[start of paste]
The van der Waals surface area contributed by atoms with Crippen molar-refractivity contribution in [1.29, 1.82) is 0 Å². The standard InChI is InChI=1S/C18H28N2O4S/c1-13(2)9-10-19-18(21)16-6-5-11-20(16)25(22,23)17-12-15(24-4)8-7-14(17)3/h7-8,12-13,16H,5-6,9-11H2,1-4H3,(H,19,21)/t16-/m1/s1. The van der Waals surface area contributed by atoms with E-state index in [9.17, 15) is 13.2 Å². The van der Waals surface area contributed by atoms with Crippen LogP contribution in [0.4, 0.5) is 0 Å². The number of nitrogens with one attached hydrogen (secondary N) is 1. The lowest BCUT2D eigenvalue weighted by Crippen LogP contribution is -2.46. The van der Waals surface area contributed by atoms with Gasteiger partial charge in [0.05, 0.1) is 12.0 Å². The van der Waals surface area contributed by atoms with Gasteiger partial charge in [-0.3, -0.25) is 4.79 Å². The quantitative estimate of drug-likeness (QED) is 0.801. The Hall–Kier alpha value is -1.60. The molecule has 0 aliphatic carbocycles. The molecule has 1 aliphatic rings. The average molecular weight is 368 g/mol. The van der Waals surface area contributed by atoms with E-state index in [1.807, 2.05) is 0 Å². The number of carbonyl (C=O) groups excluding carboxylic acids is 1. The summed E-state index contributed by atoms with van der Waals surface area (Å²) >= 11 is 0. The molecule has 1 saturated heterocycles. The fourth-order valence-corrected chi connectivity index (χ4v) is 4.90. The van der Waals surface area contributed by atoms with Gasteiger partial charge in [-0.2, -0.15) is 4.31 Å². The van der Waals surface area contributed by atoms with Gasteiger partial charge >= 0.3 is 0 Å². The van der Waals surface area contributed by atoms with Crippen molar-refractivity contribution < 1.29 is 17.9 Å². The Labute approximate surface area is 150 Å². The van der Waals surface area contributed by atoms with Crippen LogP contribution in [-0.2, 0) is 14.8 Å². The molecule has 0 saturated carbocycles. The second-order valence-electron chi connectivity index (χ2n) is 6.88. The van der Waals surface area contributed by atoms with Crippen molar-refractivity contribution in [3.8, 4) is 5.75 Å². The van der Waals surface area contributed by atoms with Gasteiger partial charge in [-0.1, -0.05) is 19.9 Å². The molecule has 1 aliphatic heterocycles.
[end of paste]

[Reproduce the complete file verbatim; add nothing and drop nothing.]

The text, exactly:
The van der Waals surface area contributed by atoms with Crippen molar-refractivity contribution in [1.29, 1.82) is 0 Å². The standard InChI is InChI=1S/C18H28N2O4S/c1-13(2)9-10-19-18(21)16-6-5-11-20(16)25(22,23)17-12-15(24-4)8-7-14(17)3/h7-8,12-13,16H,5-6,9-11H2,1-4H3,(H,19,21)/t16-/m1/s1. The van der Waals surface area contributed by atoms with E-state index in [9.17, 15) is 13.2 Å². The van der Waals surface area contributed by atoms with Crippen LogP contribution in [0.4, 0.5) is 0 Å². The number of nitrogens with one attached hydrogen (secondary N) is 1. The lowest BCUT2D eigenvalue weighted by Crippen LogP contribution is -2.46. The van der Waals surface area contributed by atoms with Gasteiger partial charge in [0.05, 0.1) is 12.0 Å². The van der Waals surface area contributed by atoms with Gasteiger partial charge in [-0.3, -0.25) is 4.79 Å². The quantitative estimate of drug-likeness (QED) is 0.801. The Hall–Kier alpha value is -1.60. The molecule has 0 aliphatic carbocycles. The molecule has 1 aliphatic rings. The average molecular weight is 368 g/mol. The van der Waals surface area contributed by atoms with E-state index in [1.807, 2.05) is 0 Å². The number of carbonyl (C=O) groups excluding carboxylic acids is 1. The summed E-state index contributed by atoms with van der Waals surface area (Å²) >= 11 is 0. The molecule has 1 saturated heterocycles. The fourth-order valence-corrected chi connectivity index (χ4v) is 4.90. The van der Waals surface area contributed by atoms with Gasteiger partial charge in [-0.2, -0.15) is 4.31 Å². The van der Waals surface area contributed by atoms with Gasteiger partial charge >= 0.3 is 0 Å². The van der Waals surface area contributed by atoms with Crippen molar-refractivity contribution < 1.29 is 17.9 Å². The Labute approximate surface area is 150 Å². The van der Waals surface area contributed by atoms with Crippen LogP contribution in [-0.2, 0) is 14.8 Å². The molecule has 0 saturated carbocycles. The second-order valence-electron chi connectivity index (χ2n) is 6.88. The van der Waals surface area contributed by atoms with Crippen molar-refractivity contribution in [3.8, 4) is 5.75 Å². The van der Waals surface area contributed by atoms with Gasteiger partial charge in [-0.1, -0.05) is 19.9 Å². The molecule has 1 aliphatic heterocycles.